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The Honorable John Warner
February 5, 2009
Introduction Statement by Senator John Warner
Chairman Leahy, Senator Specter, and Members of the Senate Judiciary Committee - it is my privilege to come before you today to introduce to you a long-time Virginian, Mr. David Ogden. David has been nominated by the President to serve as the Deputy Attorney General of the United States.
The position of Deputy Attorney General of the United States is one of the most important positions in government. The Deputy Attorney General is the second-highest ranking official in the United States Department of Justice, and he or she oversees the day-to-day operation of the Department - a Department that has a more than $20 billion annual budget and more than 100,000 employees nationwide.
How fortunate America is to have someone as knowledgeable and experienced as David Ogden to step up and serve our great nation in this challenging role. David has been practicing law for more than a quarter of a century, and he has devoted more than a decade of this legal career to public service - mostly in various senior Department of Justice roles.
After graduating, summa cum laude and Phi Beta Kappa from the University of Pennsylvania, David attended Harvard Law School. He graduated from Harvard, magna cum laude, and as Editor of the Harvard Law Review in 1981.
Subsequent to law school, David served as a judicial law clerk - working for the Honorable Abraham Sofaer, a district court judge in the southern district of New York. Upon completion of this one year clerkship, David was selected to serve as a United States Supreme Court law clerk for the Honorable Harry Blackmun - a position David held from 1982-1983.
After completing his two clerkships, David entered private practice and was eventually promoted to partner at the well respected law firm of Jenner & Block. In 1994, he left private practice to serve as Deputy General Counsel and Legal Counsel at the United States Department of Defense. During his time at the DoD, David was awarded the Medal for Distinguished Public Service - the DoD's highest civilian award.
In 1995, David left the Department of Defense and began his service in the U.S. Department of Justice. At the Department, David worked in a variety of roles, including Associate Deputy Attorney General; Chief of Staff and Legal Counsel to the Attorney General, and as Assistant Attorney General for the Civil Division.
Since leaving government service in 2001, David has worked as a partner at the law firm of Wilmer, Cutler, Pickering, Hale and Dorr. At the firm, he is co-chair of the Regulatory and Government Affairs and Litigation Department.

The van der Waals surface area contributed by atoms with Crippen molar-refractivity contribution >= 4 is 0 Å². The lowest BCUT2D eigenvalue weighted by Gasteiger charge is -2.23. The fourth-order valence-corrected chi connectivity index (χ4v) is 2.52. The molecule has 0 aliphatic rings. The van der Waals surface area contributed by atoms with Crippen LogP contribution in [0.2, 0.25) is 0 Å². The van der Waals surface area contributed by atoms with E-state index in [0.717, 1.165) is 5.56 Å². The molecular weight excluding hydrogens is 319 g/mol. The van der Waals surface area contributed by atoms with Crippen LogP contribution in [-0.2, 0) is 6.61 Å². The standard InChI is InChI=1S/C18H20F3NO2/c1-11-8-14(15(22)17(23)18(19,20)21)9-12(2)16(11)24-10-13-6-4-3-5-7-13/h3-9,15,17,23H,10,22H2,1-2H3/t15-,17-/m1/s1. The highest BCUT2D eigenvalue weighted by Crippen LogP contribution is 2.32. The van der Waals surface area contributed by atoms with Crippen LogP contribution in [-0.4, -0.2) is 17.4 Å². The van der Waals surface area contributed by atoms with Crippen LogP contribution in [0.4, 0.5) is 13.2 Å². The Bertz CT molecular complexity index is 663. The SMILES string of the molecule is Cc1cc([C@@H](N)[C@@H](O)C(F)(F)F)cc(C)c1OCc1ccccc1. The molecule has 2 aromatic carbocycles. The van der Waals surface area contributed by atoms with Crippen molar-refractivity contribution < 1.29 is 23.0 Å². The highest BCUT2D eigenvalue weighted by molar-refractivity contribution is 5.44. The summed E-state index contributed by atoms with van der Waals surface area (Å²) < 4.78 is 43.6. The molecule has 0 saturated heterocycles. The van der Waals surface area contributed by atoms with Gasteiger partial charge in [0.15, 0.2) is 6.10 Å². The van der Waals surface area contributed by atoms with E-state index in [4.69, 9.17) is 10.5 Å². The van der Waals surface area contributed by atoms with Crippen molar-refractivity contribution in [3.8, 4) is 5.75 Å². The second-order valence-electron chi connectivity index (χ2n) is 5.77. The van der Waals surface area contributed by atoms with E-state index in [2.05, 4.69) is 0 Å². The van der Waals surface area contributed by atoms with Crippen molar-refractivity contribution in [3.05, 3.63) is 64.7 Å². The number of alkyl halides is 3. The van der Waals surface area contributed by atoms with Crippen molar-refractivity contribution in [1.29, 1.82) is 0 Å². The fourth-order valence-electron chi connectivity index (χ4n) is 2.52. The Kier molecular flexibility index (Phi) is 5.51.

Mr. Chairman, as a part of my preparation for appearing at this hearing, I discussed with Mr. Ogden my view that the Department of Justice plays an integral role in protecting our national security. The duty to work with departments of state, defense, and intelligence community to keep our nation safe and deter the many diverse threats against out security while protecting our civil liberties. The gathering of intelligence relating to these threats is essential and that responsibility has rested, for many generations on the shoulders of the most dedicated, courageous public servants. Often their duties involve great personal risk. While no man is "above the law" they deserve the utmost of fair and objective consideration where facts support a finding that they acted in good faith, in reliance on court decisions and legal opinions, as they discharged their duties in collecting intelligence.
The Congressional Record of February 2, 2009 records the excellent debate in the subject. My views are consistent with those Senators, Republicans and Democrats, who spoke in support of Mr. Holder to be Attorney General. I quote from that record, "Senator Bond: 'I invite my colleagues to the following written assurance given by Mr. Holder to Senator Kyl about a week ago concerning the investigation of intelligence officials conducting interrogation activities. He said: "Prosecutorial and investigative judgments must depend on the facts and no one is above the law. But where it is clear that a governmental agent has acted in responsible and good faith reliance on Justice Department legal opinions authoritatively permitting his conduct, I would find it difficult to justify commencing a full blown criminal investigation, let alone a prosecution.'" President Obama has made similar public statements on this issue.
I thank the Committee, once again, for the opportunity to be here today to speak on the nominee's behalf and to offer him my unqualified support.
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